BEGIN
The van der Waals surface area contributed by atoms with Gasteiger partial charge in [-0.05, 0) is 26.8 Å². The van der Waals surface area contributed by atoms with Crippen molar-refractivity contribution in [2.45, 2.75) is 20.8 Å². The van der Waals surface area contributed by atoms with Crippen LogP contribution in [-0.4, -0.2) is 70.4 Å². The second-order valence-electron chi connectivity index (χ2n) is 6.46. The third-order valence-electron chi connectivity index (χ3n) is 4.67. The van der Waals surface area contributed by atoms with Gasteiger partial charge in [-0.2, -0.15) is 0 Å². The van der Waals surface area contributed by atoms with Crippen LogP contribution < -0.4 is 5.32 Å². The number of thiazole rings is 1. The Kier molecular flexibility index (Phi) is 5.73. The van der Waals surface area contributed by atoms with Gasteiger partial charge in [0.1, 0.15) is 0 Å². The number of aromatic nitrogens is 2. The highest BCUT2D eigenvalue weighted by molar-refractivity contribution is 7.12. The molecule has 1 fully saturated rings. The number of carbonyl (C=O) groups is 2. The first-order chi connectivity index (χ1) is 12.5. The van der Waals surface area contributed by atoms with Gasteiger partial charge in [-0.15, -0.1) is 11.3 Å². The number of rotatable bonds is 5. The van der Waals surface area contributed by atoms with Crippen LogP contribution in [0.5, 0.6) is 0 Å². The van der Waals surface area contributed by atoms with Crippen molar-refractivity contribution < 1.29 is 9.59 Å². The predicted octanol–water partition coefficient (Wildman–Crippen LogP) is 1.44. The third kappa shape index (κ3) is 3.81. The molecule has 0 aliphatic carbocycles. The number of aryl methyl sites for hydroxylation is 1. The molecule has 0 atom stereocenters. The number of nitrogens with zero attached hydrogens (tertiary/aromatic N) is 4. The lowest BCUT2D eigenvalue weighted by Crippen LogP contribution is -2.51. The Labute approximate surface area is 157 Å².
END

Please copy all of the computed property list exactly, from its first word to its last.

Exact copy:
The van der Waals surface area contributed by atoms with Gasteiger partial charge in [-0.05, 0) is 26.8 Å². The van der Waals surface area contributed by atoms with Crippen molar-refractivity contribution in [2.45, 2.75) is 20.8 Å². The van der Waals surface area contributed by atoms with Crippen LogP contribution in [-0.4, -0.2) is 70.4 Å². The second-order valence-electron chi connectivity index (χ2n) is 6.46. The third-order valence-electron chi connectivity index (χ3n) is 4.67. The van der Waals surface area contributed by atoms with Gasteiger partial charge in [-0.2, -0.15) is 0 Å². The van der Waals surface area contributed by atoms with Crippen LogP contribution < -0.4 is 5.32 Å². The number of thiazole rings is 1. The Kier molecular flexibility index (Phi) is 5.73. The van der Waals surface area contributed by atoms with Gasteiger partial charge in [0.1, 0.15) is 0 Å². The number of aromatic nitrogens is 2. The highest BCUT2D eigenvalue weighted by molar-refractivity contribution is 7.12. The molecule has 1 fully saturated rings. The number of carbonyl (C=O) groups is 2. The first-order chi connectivity index (χ1) is 12.5. The van der Waals surface area contributed by atoms with Gasteiger partial charge in [-0.15, -0.1) is 11.3 Å². The number of rotatable bonds is 5. The van der Waals surface area contributed by atoms with Crippen LogP contribution in [0.5, 0.6) is 0 Å². The van der Waals surface area contributed by atoms with Crippen molar-refractivity contribution < 1.29 is 9.59 Å². The predicted octanol–water partition coefficient (Wildman–Crippen LogP) is 1.44. The third kappa shape index (κ3) is 3.81. The molecule has 0 aliphatic carbocycles. The number of aryl methyl sites for hydroxylation is 1. The molecule has 0 atom stereocenters. The number of nitrogens with zero attached hydrogens (tertiary/aromatic N) is 4. The lowest BCUT2D eigenvalue weighted by Crippen LogP contribution is -2.51. The Labute approximate surface area is 157 Å².